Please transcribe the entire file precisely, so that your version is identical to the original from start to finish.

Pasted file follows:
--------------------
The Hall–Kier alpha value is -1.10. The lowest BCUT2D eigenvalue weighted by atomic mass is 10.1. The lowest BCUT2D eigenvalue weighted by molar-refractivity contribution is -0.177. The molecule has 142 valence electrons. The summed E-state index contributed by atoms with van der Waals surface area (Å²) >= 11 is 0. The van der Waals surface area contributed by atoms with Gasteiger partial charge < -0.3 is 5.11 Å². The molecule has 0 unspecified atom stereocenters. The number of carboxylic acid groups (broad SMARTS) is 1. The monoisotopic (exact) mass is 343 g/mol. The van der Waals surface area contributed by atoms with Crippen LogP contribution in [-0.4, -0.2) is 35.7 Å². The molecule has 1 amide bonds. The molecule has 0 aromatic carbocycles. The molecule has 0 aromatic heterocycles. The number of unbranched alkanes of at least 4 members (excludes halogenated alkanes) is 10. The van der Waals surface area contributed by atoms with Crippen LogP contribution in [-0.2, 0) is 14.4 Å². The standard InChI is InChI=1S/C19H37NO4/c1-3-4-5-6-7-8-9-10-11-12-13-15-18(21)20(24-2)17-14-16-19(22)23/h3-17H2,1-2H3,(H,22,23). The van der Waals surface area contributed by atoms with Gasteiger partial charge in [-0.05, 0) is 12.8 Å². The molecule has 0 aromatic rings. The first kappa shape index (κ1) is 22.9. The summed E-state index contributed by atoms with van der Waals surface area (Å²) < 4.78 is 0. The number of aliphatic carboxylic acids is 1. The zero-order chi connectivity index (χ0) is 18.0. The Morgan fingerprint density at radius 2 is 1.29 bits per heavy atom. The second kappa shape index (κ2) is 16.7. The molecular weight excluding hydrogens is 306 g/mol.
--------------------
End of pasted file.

The Hall–Kier alpha value is -1.10. The lowest BCUT2D eigenvalue weighted by atomic mass is 10.1. The lowest BCUT2D eigenvalue weighted by molar-refractivity contribution is -0.177. The molecule has 142 valence electrons. The summed E-state index contributed by atoms with van der Waals surface area (Å²) >= 11 is 0. The van der Waals surface area contributed by atoms with Gasteiger partial charge < -0.3 is 5.11 Å². The molecule has 0 unspecified atom stereocenters. The number of carboxylic acid groups (broad SMARTS) is 1. The monoisotopic (exact) mass is 343 g/mol. The van der Waals surface area contributed by atoms with Crippen LogP contribution in [-0.4, -0.2) is 35.7 Å². The molecule has 1 amide bonds. The molecule has 0 aromatic carbocycles. The molecule has 0 aromatic heterocycles. The number of unbranched alkanes of at least 4 members (excludes halogenated alkanes) is 10. The van der Waals surface area contributed by atoms with Crippen LogP contribution in [-0.2, 0) is 14.4 Å². The standard InChI is InChI=1S/C19H37NO4/c1-3-4-5-6-7-8-9-10-11-12-13-15-18(21)20(24-2)17-14-16-19(22)23/h3-17H2,1-2H3,(H,22,23). The van der Waals surface area contributed by atoms with Gasteiger partial charge in [-0.05, 0) is 12.8 Å². The molecule has 0 aromatic rings. The first kappa shape index (κ1) is 22.9. The summed E-state index contributed by atoms with van der Waals surface area (Å²) < 4.78 is 0. The number of aliphatic carboxylic acids is 1. The zero-order chi connectivity index (χ0) is 18.0. The Morgan fingerprint density at radius 2 is 1.29 bits per heavy atom. The second kappa shape index (κ2) is 16.7. The molecular weight excluding hydrogens is 306 g/mol.